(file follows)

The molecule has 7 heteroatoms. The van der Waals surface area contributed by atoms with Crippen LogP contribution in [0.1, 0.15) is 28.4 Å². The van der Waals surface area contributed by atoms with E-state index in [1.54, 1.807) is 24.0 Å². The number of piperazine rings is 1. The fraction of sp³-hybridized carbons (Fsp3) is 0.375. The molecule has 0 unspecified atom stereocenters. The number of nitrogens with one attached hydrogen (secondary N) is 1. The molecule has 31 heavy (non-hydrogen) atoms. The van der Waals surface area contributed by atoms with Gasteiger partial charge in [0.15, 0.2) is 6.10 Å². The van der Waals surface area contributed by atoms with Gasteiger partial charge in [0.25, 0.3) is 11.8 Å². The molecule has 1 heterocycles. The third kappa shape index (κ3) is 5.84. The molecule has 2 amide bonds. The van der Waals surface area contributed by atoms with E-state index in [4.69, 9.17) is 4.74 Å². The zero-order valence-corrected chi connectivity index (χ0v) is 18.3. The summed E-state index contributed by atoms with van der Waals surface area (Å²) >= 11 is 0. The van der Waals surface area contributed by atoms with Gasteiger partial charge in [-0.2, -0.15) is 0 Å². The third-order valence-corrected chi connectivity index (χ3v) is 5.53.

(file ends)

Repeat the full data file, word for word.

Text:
The molecule has 7 heteroatoms. The van der Waals surface area contributed by atoms with Crippen LogP contribution in [0.1, 0.15) is 28.4 Å². The van der Waals surface area contributed by atoms with E-state index in [1.54, 1.807) is 24.0 Å². The number of piperazine rings is 1. The fraction of sp³-hybridized carbons (Fsp3) is 0.375. The molecule has 0 unspecified atom stereocenters. The number of nitrogens with one attached hydrogen (secondary N) is 1. The molecule has 31 heavy (non-hydrogen) atoms. The van der Waals surface area contributed by atoms with Gasteiger partial charge in [0.15, 0.2) is 6.10 Å². The van der Waals surface area contributed by atoms with Gasteiger partial charge in [0.25, 0.3) is 11.8 Å². The molecule has 1 heterocycles. The third kappa shape index (κ3) is 5.84. The molecule has 2 amide bonds. The van der Waals surface area contributed by atoms with E-state index in [4.69, 9.17) is 4.74 Å². The zero-order valence-corrected chi connectivity index (χ0v) is 18.3. The summed E-state index contributed by atoms with van der Waals surface area (Å²) >= 11 is 0. The van der Waals surface area contributed by atoms with Gasteiger partial charge in [-0.2, -0.15) is 0 Å². The third-order valence-corrected chi connectivity index (χ3v) is 5.53.